Periodontology is the medical branch whose aim is to prevent periodontal disease and treat the damage it causes.

Periodontal disease affects the tissues supporting teeth and is called gingivitis (fig. 1), when it is confined to marginal tissues (marginal gingiva), or periodontitis (fig. 2) when it also involves deep tissues (the bone).

The dentist works in close cooperation with the hygienist but patient compliance is essential for a successful therapy outcome.

When the periodontal disease is already advanced, surgery may be needed to eliminate the infection and permit better oral hygiene maintenance for the patient. Only in a number of favourable cases, it is possible to reconstruct lost tissues (regeneration) while in the majority of cases it is only possible to stop the progress of the disease.

Generally, teeth treated for periodontal disease look longer (fig. 2) and create some aesthetic inconveniences but this compromise is widely compensated by the re-instatement of oral health and the possibility of preserving one’s teeth. Possible aesthetic problems or severe alterations in smile aesthetics can be solved with proper prosthetic treatments.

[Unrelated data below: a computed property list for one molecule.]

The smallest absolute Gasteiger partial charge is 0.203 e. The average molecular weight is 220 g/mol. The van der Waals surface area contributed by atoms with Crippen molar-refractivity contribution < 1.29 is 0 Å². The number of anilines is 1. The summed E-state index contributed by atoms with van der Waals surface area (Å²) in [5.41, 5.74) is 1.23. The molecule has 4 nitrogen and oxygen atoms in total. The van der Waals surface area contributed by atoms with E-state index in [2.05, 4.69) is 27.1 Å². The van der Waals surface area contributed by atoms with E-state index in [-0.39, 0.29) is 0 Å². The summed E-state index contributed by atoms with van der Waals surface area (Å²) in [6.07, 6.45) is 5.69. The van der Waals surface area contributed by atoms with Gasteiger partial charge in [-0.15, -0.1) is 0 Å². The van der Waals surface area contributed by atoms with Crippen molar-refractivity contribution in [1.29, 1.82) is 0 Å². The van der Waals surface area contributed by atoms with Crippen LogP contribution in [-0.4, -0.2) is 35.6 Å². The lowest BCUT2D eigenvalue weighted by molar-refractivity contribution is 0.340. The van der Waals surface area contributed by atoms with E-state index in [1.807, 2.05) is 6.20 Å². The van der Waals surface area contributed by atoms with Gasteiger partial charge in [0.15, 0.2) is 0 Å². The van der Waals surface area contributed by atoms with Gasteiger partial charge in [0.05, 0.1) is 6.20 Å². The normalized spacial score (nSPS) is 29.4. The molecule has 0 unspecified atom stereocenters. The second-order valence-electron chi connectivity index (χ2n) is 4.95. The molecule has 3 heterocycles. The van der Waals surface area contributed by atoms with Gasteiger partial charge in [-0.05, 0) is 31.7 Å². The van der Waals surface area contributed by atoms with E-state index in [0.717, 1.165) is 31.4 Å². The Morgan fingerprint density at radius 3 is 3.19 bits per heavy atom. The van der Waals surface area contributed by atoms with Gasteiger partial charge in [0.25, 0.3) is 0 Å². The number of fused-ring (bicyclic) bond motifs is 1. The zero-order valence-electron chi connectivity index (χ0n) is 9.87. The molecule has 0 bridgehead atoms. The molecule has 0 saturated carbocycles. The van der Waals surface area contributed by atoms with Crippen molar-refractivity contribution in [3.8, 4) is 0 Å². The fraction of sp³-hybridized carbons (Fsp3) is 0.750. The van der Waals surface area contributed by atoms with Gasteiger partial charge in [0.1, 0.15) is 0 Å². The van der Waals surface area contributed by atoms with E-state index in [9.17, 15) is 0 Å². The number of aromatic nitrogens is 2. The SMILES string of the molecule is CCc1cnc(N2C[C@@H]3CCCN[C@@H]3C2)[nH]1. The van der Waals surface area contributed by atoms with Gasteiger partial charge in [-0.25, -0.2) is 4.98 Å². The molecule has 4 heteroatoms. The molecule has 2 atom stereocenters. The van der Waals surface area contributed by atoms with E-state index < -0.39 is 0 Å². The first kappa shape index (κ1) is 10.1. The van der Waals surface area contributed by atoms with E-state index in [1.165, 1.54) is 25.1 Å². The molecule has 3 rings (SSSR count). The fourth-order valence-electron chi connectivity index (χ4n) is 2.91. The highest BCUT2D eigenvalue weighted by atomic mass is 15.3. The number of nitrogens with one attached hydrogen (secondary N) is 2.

Periodontal surgery is also concerned with the correction of tissue deficits, such as gingival recession or resorbed edentulous areas, caused by the periodontal disease and also by traumatic aetiology and individual predisposition. Mucogingival surgery in many cases permits to solve these problems (fig. 3).

Figura 1: Gingivitis, before and after treatment. Redness, swelling and bleeding are typical of gingivitis. Gingivitis is reversible and, after the hygienist’s treatment, resolution is complete.

Figura 2: Periodontitis, before and after treatment. The end of tissue inflammation causes the recession of gingival tissues. In this case we observe a significant presence of causal factors (plaque and calculus) but often periodontal diseases are not associated to accumulations of this magnitude.

Figura 3: Treatment of multiple gingival recessions, caused by brushing trauma, with mucogingival periodontal surgery.



A periodontal pocket is the loss of supporting tissue of a tooth. Pockets are assessed through periodontal probing and bleeding on probing. Pocket treatment entails washing it and removing it with both non-surgical and surgical techniques.

Therapy for the pocket consists of cleansing and removing it through non-surgical and surgical techniques.